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This is a question Near Death Experiences II

Freddie Woo says: I was once caught right in the middle of in an early morning high-speed 30-car pile-up on the M3, but emerged from the chaos in the only car not to have suffered a dent. My trousers told a different story, and learned that you *do* empty your bowels as Death's icy grip reaches out for you. Tell us about your audition for the Final Destination films.

Suggested by Just a Vagabond

(, Thu 15 May 2014, 12:55)
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nah ... even the yanks and antipodeans call it things like "champagne-style" or "method"
which is arguably wrong in any case since the method was invented in limoux.
(, Fri 16 May 2014, 8:10, 2 replies)
No, USA now has a ban on domestic being called Champagne* and the Champagne Method is
a protected term in the EU.

*pre-1995 producers can still call their product champagne but many have chosen not to, reason they believe their product superior to that French shit grown on American vine stock.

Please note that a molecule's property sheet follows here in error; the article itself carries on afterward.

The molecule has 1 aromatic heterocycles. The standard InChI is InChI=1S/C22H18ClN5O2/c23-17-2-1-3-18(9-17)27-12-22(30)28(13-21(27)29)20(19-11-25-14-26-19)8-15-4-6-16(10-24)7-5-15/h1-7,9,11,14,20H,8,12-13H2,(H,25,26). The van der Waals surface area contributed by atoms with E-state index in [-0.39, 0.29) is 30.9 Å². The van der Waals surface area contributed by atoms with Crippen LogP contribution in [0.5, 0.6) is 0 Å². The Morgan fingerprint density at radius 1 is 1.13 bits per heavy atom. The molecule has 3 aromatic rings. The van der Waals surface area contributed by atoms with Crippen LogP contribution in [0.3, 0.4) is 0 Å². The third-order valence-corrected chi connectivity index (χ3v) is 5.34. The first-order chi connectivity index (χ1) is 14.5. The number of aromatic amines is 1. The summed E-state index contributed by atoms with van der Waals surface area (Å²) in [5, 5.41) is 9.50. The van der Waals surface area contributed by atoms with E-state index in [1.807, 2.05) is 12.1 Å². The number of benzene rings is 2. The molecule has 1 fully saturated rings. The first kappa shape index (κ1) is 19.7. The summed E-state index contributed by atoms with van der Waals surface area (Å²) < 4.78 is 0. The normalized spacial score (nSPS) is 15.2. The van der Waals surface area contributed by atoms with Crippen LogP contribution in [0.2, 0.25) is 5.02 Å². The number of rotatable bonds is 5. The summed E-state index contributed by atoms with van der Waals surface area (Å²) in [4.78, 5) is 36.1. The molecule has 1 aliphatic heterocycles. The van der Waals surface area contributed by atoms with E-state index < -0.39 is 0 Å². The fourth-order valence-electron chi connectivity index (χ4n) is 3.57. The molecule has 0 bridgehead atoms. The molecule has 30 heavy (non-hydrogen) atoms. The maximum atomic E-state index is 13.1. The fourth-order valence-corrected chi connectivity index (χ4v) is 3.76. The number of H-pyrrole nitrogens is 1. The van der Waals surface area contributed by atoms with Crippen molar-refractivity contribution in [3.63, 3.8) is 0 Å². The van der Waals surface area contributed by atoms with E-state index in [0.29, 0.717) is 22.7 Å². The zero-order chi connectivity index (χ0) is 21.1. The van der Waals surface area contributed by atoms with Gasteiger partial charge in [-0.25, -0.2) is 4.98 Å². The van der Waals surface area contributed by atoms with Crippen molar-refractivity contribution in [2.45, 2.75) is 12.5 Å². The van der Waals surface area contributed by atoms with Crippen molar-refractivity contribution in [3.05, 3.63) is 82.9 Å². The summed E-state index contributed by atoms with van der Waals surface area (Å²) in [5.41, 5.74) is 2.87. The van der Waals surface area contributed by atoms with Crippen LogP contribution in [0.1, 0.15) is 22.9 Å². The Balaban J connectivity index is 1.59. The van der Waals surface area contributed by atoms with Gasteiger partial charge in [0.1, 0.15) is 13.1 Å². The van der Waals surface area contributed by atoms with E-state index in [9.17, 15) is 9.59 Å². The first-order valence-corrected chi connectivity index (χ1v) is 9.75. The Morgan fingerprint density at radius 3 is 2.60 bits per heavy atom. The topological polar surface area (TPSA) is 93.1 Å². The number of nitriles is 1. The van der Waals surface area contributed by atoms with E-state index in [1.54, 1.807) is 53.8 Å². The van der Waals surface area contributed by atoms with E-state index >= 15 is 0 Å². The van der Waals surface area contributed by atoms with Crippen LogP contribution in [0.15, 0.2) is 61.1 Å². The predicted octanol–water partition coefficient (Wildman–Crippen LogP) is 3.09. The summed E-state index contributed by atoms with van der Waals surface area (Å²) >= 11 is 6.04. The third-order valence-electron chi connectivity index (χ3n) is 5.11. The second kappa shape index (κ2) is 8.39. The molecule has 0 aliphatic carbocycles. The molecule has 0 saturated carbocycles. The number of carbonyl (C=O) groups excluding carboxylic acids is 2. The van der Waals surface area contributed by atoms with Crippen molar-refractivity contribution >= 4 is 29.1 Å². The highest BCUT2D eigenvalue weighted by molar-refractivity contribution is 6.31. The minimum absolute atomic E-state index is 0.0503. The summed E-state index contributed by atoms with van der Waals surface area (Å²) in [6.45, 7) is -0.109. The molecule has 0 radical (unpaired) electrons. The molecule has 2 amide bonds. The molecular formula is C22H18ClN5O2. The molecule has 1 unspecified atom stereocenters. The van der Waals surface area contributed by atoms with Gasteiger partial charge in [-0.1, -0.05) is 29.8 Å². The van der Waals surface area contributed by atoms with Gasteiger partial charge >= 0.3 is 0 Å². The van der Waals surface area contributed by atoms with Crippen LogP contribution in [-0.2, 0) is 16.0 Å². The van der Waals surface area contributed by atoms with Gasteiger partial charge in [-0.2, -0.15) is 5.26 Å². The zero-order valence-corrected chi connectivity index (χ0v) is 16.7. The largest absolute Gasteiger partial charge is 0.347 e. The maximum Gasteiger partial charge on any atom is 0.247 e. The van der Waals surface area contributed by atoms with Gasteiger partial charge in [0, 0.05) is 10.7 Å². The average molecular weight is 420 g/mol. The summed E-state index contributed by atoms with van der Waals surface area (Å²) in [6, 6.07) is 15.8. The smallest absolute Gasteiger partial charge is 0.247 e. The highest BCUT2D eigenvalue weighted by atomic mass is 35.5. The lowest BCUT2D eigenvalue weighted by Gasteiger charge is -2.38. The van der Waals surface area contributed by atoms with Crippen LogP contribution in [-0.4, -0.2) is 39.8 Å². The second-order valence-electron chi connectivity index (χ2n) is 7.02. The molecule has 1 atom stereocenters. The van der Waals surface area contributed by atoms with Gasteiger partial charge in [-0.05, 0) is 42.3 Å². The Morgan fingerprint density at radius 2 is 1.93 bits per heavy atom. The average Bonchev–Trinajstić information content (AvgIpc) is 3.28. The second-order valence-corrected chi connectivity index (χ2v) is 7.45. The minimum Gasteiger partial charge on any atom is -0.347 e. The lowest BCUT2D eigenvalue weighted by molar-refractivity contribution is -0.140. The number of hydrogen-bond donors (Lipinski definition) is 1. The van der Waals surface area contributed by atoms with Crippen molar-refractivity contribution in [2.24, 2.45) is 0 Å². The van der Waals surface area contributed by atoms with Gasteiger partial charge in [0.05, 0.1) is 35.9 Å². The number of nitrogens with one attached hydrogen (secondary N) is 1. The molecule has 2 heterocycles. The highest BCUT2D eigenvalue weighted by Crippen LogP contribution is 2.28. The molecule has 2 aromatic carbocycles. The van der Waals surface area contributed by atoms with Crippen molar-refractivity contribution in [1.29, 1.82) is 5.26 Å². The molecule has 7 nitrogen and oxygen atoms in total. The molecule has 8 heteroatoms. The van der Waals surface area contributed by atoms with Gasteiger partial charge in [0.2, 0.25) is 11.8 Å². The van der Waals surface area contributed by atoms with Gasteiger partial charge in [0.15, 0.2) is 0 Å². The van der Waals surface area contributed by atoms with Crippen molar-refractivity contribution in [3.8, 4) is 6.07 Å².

(, Fri 16 May 2014, 9:22, closed)
The current method of making Champagne
(ie. making it fizzy) was first documented in 1662 by an Englishman, Christopher Merret, in a paper submitted to the Royal Society. He identified secondary fermentation as the reason for the sparkle and advocated adding sugar or molasses to wine to start this process. It was also the moves into industrialised glass production which gave English bottles the strength to contain the fizz. Up till then the French producers like Dom Perignon had been trying to eliminate the sparkle in the wines produced in the Champagne region, it was an unwanted reaction.

US producers of sparkling wines were able to call it Champagne because America signed but didn't ratify the Treaty of Versailles in 1918 - the French made sure the term was included to protect the devastated Champagne region and industry, and to prevent other countries taking over the Champers markets.

Just sayin'...
(, Mon 19 May 2014, 22:46, closed)
so only a hundred and thirty years after blanquette was invented in Limoux
herp derp
(, Wed 21 May 2014, 8:15, closed)

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